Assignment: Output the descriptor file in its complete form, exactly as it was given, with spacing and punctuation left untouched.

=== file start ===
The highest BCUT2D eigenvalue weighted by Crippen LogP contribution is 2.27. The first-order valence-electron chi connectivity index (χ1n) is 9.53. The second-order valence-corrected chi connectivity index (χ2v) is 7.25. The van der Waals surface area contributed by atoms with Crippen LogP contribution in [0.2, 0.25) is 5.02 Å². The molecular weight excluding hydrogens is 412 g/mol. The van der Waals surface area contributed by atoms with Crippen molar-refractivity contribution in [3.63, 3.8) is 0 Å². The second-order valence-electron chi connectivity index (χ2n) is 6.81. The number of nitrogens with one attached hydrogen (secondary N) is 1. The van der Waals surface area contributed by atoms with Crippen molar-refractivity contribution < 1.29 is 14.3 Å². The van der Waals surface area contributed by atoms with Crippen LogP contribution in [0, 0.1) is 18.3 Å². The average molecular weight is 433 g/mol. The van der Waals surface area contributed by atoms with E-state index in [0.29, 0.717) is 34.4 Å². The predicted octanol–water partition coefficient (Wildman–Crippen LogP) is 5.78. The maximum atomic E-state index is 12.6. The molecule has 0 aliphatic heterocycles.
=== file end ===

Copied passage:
The highest BCUT2D eigenvalue weighted by Crippen LogP contribution is 2.27. The first-order valence-electron chi connectivity index (χ1n) is 9.53. The second-order valence-corrected chi connectivity index (χ2v) is 7.25. The van der Waals surface area contributed by atoms with Crippen LogP contribution in [0.2, 0.25) is 5.02 Å². The molecular weight excluding hydrogens is 412 g/mol. The van der Waals surface area contributed by atoms with Crippen molar-refractivity contribution in [3.63, 3.8) is 0 Å². The second-order valence-electron chi connectivity index (χ2n) is 6.81. The number of nitrogens with one attached hydrogen (secondary N) is 1. The van der Waals surface area contributed by atoms with Crippen molar-refractivity contribution < 1.29 is 14.3 Å². The van der Waals surface area contributed by atoms with Crippen LogP contribution in [0, 0.1) is 18.3 Å². The average molecular weight is 433 g/mol. The van der Waals surface area contributed by atoms with E-state index in [0.29, 0.717) is 34.4 Å². The predicted octanol–water partition coefficient (Wildman–Crippen LogP) is 5.78. The maximum atomic E-state index is 12.6. The molecule has 0 aliphatic heterocycles.